Randal Howard Paul (born January 7, 1963) is an American politician and physician serving as the junior United States Senator from Kentucky since 2011. He is a son of former twelve-term U.S. Representative Ron Paul of Texas, who was a presidential candidate in 1988, 2008, and 2012.
Born in Pittsburgh, Pennsylvania, Paul attended Baylor University and is a graduate of the Duke University School of Medicine. Paul began practicing ophthalmology in 1993 in Bowling Green, Kentucky, and established his own clinic in December 2007. In 2010, Paul entered politics by running for a seat in the United States Senate. A Republican, Paul has described himself as a constitutional conservative and a supporter of the Tea Party movement.
Paul was a candidate for the Republican nomination at the 2016 U.S. presidential election. He suspended his campaign in February 2016, after finishing in fifth place during the Iowa caucuses.
Lindsey Olin Graham (born July 9, 1955) is an American politician serving as the senior United States Senator from South Carolina, a seat he has held since 2003. A member of the Republican Party, Graham served as chairman of the Senate Committee on the Judiciary from 2019 to 2021.
A native of Central, South Carolina, Graham received his Juris Doctor degree from the University of South Carolina School of Law in 1981. Most of his active duty within his span of military service happened from 1982 to 1988 when he served with the Judge Advocate General's Corps in the United States Air Force, as a defense attorney and then with the Air Force's chief prosecutor in Europe based in West Germany. Later his entire service in the U.S. Air Force Reserve ran concurrently with his congressional career. He was awarded a Bronze Star Medal for meritorious service in 2014.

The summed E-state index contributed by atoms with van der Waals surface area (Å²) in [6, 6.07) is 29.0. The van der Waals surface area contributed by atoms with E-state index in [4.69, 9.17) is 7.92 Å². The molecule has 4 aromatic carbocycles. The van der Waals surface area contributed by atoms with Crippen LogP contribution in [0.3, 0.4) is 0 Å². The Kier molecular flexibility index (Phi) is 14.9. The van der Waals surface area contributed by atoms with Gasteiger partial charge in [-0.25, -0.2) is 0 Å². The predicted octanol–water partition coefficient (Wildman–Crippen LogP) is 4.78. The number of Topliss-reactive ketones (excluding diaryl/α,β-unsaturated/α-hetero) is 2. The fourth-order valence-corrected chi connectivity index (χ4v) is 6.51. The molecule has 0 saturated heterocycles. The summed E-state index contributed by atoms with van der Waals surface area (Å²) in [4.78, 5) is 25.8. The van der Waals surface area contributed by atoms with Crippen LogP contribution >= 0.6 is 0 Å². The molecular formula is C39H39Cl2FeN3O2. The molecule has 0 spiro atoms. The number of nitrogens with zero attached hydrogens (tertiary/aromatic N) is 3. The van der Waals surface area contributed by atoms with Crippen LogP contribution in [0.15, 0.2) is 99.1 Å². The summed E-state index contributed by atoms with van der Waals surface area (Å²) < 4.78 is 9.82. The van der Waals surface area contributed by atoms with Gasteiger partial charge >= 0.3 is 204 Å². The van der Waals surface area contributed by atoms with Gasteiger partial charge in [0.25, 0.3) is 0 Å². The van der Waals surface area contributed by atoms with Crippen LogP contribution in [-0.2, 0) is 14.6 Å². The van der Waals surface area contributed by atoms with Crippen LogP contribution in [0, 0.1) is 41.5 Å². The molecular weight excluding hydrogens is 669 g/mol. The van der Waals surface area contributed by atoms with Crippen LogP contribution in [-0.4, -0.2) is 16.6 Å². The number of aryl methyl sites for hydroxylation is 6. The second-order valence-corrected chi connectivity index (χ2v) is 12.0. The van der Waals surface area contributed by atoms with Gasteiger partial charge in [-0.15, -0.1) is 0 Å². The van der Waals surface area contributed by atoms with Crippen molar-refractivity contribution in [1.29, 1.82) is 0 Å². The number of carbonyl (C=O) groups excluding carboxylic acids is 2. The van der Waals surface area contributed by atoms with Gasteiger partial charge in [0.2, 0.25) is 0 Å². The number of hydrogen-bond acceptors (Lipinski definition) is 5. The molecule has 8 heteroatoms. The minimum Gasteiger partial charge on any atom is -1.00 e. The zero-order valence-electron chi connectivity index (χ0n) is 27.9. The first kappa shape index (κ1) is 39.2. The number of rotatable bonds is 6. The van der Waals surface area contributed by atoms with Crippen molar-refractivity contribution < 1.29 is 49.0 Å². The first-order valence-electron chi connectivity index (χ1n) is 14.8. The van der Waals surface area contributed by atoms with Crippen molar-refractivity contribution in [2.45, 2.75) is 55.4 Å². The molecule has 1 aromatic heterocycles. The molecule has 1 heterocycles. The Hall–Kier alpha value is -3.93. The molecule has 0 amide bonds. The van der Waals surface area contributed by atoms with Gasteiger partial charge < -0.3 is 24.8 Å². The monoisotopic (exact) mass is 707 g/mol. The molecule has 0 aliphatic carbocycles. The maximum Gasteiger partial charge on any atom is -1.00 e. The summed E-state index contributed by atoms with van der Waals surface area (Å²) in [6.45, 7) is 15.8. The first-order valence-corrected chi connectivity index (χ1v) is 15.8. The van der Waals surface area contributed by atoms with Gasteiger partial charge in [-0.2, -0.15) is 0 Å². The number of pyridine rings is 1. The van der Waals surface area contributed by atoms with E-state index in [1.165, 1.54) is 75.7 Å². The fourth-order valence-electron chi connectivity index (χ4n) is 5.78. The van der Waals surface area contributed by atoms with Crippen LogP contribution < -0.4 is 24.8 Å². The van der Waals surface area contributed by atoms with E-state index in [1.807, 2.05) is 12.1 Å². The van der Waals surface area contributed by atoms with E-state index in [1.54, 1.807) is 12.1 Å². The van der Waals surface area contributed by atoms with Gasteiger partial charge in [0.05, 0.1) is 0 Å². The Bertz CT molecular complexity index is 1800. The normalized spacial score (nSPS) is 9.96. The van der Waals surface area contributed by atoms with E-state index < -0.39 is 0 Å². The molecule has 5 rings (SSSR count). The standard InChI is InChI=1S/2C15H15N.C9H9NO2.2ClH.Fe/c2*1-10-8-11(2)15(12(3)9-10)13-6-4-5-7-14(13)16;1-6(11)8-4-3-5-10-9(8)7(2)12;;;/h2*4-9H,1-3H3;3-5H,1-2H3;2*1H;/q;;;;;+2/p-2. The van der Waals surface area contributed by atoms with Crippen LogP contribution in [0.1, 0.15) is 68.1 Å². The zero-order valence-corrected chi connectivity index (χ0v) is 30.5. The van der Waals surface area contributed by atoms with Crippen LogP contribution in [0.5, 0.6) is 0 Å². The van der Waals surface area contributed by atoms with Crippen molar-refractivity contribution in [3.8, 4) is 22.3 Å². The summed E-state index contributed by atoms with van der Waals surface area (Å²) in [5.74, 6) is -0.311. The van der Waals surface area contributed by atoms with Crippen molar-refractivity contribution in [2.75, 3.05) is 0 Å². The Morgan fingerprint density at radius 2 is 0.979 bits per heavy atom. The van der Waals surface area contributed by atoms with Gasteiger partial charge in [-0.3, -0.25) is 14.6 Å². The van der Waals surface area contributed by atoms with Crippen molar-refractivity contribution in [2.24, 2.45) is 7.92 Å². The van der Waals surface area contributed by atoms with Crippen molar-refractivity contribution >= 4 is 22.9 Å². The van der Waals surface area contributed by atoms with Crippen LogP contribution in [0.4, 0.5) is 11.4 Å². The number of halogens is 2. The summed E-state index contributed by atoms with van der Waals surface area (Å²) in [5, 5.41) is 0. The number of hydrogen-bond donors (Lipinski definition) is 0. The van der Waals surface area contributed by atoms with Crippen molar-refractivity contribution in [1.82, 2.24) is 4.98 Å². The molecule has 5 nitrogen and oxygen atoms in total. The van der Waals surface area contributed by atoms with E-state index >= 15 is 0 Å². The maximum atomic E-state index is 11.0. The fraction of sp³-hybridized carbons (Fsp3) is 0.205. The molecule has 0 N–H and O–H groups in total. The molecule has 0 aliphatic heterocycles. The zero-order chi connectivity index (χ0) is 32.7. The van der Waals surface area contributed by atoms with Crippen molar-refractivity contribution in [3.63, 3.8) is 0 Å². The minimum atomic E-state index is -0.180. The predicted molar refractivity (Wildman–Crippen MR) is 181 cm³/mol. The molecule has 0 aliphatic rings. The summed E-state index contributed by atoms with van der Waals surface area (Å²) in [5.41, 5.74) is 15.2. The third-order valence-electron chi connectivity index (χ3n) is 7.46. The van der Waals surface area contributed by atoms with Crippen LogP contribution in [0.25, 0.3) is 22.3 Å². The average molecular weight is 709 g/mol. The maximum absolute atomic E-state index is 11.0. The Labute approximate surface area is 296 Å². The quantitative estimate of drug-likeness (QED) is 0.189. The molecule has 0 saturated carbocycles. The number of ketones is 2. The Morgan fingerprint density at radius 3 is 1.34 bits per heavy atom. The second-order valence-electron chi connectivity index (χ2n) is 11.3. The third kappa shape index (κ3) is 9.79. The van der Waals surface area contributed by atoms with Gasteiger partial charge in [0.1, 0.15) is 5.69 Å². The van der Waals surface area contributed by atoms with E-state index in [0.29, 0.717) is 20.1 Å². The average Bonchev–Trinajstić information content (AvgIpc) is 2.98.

Graham worked as a lawyer in private practice before serving one term in the South Carolina House of Representatives from 1993 to 1995. He served for four terms in the United States House of Representatives for South Carolina's 3rd congressional district from 1995 to 2003. In 2002, Graham won the U.S. Senate seat vacated by retiring Republican incumbent Strom Thurmond. He won re-election for a fourth term in 2020. Graham is known in the Senate for his advocacy of a strong national defense and aggressive interventionist foreign policy. Initially, he was also known for his willingness to be bipartisan and work with Democrats on issues like campaign finance reform, a ban on waterboarding, immigration reform, and judicial nominees. He has criticized the Tea Party movement, arguing for a more inclusive Republican Party.Graham sought the Republican nomination for president between June and December 2015, dropping out before the 2016 Republican primaries began. He was an outspoken critic of fellow Republican Donald Trump's 2016 candidacy and repeatedly declared he did not support Trump; in particular, he took issue with Trump's comments on Graham's close friend, Senator John McCain. After a March 2017 meeting with Trump, Graham became a staunch ally of the president, often issuing public statements in his defense. His reversal caught both parties by surprise and sparked much media attention. Graham became chairman of the Senate Judiciary Committee in 2019. Graham led the U.S. Supreme Court confirmation hearings for Amy Coney Barrett, who was successfully appointed Associate Justice in October 2020.